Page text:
Interview with D. Emery Bunn

Iā€™m all about supporting indie authors (I should be; I am one). So when D. Emery Bunn (who can be found on Twitter @DEmeryBunn or at his blog) told me he had a book coming out, I was eager for the chance to learn more and talk to him about his book, his writing process, and some other questions that plagued my mind. I had the chance to read an advance copy of the book, and to learn a bit more about what went into it.

-Your first novel, Darkness Concealed, takes place in a medieval fantasy world that experiences a period of darkness, death, and destruction that returns without explanation every century. This idea of a world periodically shrouded in darkness reminds me of a fantasy version of the movie Pitch Black. Though your novel takes this idea a bit further by going beyond the question of “How do we survive the darkness?” to the question of “What causes it, and how can we stop it?” Where did you get the idea for your setting, and for the quest to put a stop to this recurring darkness?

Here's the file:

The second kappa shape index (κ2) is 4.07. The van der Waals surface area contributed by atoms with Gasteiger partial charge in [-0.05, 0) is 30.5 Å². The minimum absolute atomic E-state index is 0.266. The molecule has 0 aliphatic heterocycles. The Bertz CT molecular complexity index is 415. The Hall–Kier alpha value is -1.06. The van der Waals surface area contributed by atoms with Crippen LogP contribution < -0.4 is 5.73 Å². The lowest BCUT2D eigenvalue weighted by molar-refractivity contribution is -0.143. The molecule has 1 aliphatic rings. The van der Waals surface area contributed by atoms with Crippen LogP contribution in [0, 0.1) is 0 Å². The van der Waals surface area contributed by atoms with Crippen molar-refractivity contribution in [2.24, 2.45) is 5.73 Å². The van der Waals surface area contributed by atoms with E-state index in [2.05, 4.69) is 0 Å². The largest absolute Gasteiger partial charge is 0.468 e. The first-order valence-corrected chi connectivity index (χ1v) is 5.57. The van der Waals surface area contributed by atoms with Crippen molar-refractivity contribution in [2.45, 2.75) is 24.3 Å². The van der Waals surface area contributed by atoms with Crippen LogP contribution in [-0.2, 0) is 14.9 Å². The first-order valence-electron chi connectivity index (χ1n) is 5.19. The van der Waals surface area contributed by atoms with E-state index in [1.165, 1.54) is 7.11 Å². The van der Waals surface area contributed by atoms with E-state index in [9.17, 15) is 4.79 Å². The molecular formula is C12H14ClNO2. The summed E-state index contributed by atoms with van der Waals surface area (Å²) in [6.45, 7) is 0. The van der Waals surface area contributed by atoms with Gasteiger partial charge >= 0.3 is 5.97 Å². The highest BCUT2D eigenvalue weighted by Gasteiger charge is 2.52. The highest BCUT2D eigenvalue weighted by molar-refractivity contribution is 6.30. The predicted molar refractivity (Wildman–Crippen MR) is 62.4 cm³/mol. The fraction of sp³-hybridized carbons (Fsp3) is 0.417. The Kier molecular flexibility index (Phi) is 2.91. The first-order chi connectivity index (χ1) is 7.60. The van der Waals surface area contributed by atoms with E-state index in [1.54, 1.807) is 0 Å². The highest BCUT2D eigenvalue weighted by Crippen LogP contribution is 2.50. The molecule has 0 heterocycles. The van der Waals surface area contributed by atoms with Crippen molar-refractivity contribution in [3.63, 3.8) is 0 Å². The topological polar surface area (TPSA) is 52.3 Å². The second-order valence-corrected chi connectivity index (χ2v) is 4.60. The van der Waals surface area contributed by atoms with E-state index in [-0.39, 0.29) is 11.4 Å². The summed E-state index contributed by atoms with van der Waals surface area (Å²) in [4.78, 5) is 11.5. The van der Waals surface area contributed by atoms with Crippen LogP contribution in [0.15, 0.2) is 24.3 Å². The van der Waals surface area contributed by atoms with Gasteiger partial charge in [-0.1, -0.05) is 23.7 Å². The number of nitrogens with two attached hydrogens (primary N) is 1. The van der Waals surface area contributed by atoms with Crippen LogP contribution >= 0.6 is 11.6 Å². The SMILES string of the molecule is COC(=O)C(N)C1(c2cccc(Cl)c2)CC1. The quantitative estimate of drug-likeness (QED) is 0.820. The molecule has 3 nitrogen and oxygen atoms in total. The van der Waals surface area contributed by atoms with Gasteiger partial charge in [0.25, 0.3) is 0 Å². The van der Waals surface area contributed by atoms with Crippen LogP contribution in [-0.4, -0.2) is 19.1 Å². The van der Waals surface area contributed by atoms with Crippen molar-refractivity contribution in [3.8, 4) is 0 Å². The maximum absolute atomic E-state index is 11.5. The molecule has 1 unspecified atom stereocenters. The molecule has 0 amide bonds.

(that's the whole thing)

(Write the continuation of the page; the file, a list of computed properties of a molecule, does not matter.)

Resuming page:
The initial idea came from a world-building challenge: come up with a brand new world/setting for this worldbuilding-based play-by-post campaign, and use it to apply.

I took up the challenge. I was in the shower, thinking over how I wanted to start the world, and two thoughts occurred: “A peaceful, idyllic pastureland”…”afflicted by a regular apocalypse.” Building those two contrary thoughts out, Telthan was born. Thanks, frogman55 (the campaign’s DM)!

I picked the 149 year separation between Darkenings for several reasons. First, I wanted it to be far apart enough that no one could possibly live through one and see the next. Second, I wanted it to be long enough that someone could conceivably live their entire life, and see neither Darkening. Third, I’m sick and tired of seeing perfectly round numbers for important time periods, so I didn’t do that. 149 is actually a prime number, but I picked it originally because it wasn’t 150.